Italian manufacturer of airline seats, Aviointeriors, has revealed designs for the Skyrider 2.0, an ultra-high density economy class “saddle seat” giving passengers even less legroom, and allowing airlines to cram even more rows on to the aircraft.
The Skyrider 2.0, as it has been named, is a pretty horrifying proposition for anyone used to the already claustrophobic conditions found on budget short-haul carriers these days. In the case of this saddle-style seat, passengers have to perch in an upright position with, reportedly, just 23 inches of legroom compared to 29 inches on Easyjet. There would also be a foot rest.
Aviointeriors says: “Its main feature is the original bottom that ensures an increased upright passenger position allowing installation of the seat at a reduced pitch, while maintaining adequate comfort.”
Although none of these seats have actually yet been sold to airlines, Aviointeriors seems to think it would allow tickets to be sold even more cheaply. It says: “Skyrider 2.0 opens the travelling experience to a wider passenger market, creating also a useful space for the introduction [of] mixed classes boarded on the same aircraft.”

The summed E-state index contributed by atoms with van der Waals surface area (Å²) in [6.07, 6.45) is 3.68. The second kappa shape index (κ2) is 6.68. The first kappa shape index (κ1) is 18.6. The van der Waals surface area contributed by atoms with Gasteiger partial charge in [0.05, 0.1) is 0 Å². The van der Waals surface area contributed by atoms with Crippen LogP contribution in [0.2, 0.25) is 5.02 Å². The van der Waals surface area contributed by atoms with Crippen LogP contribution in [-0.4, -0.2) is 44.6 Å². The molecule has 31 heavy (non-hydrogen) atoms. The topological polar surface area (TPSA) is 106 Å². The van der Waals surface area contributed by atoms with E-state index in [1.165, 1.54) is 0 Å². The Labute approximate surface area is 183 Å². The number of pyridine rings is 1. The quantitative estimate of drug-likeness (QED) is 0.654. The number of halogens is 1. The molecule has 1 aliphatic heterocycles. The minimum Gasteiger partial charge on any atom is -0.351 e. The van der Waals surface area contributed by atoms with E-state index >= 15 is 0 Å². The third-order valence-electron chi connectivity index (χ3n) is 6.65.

It adds: “[It] is the new frontier of low-cost tickets, offering a possibility to fly to [those] whom today cannot afford it.”In Globetrender’s opinion, airline tickets are already extremely cheap. You can often fly around Europe for less than £50 return and, back in the days of ultra-cheap tickets on Easyjet and Ryanair where taxes were pretty much the only thing you paid for, no one was made to stand.
Hopefully it won’t catch on but it may find a market in countries such as China or India, for example, where there is huge demand for domestic flights and many people earn very little money. In this case, the discomfort may be worth putting up with.
In fact, the founder and CEO of Colombian airline VivaColombia, William Shaw, recently told the Miami Herald he was looking into taking out seats from planes entirely. He said: “There are people out there right now researching whether you can fly standing up – we’re very interested in anything that makes travel less expensive.”
Aviointeriors says the design of the seat enables airlines to increase passenger numbers by 20 per cent and, therefore, profits.